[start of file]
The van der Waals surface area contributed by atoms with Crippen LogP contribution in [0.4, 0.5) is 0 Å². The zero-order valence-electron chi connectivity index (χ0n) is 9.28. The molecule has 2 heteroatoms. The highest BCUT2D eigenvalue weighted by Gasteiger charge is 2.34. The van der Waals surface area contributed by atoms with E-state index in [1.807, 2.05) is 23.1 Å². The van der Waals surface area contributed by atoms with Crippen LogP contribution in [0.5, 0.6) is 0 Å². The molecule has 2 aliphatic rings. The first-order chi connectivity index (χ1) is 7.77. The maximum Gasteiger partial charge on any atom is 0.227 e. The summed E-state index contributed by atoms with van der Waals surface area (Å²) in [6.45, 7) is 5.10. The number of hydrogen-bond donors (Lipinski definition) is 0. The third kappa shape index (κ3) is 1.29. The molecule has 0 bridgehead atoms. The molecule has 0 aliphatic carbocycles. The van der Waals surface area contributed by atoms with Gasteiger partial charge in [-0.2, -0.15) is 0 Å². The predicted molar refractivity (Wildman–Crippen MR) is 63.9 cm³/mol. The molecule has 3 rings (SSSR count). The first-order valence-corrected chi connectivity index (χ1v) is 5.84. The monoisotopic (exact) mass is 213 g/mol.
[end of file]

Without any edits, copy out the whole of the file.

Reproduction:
The van der Waals surface area contributed by atoms with Crippen LogP contribution in [0.4, 0.5) is 0 Å². The zero-order valence-electron chi connectivity index (χ0n) is 9.28. The molecule has 2 heteroatoms. The highest BCUT2D eigenvalue weighted by Gasteiger charge is 2.34. The van der Waals surface area contributed by atoms with E-state index in [1.807, 2.05) is 23.1 Å². The van der Waals surface area contributed by atoms with Crippen LogP contribution in [0.5, 0.6) is 0 Å². The molecule has 2 aliphatic rings. The first-order chi connectivity index (χ1) is 7.77. The maximum Gasteiger partial charge on any atom is 0.227 e. The summed E-state index contributed by atoms with van der Waals surface area (Å²) in [6.45, 7) is 5.10. The number of hydrogen-bond donors (Lipinski definition) is 0. The third kappa shape index (κ3) is 1.29. The molecule has 0 bridgehead atoms. The molecule has 0 aliphatic carbocycles. The van der Waals surface area contributed by atoms with Gasteiger partial charge in [-0.2, -0.15) is 0 Å². The predicted molar refractivity (Wildman–Crippen MR) is 63.9 cm³/mol. The molecule has 3 rings (SSSR count). The first-order valence-corrected chi connectivity index (χ1v) is 5.84. The monoisotopic (exact) mass is 213 g/mol.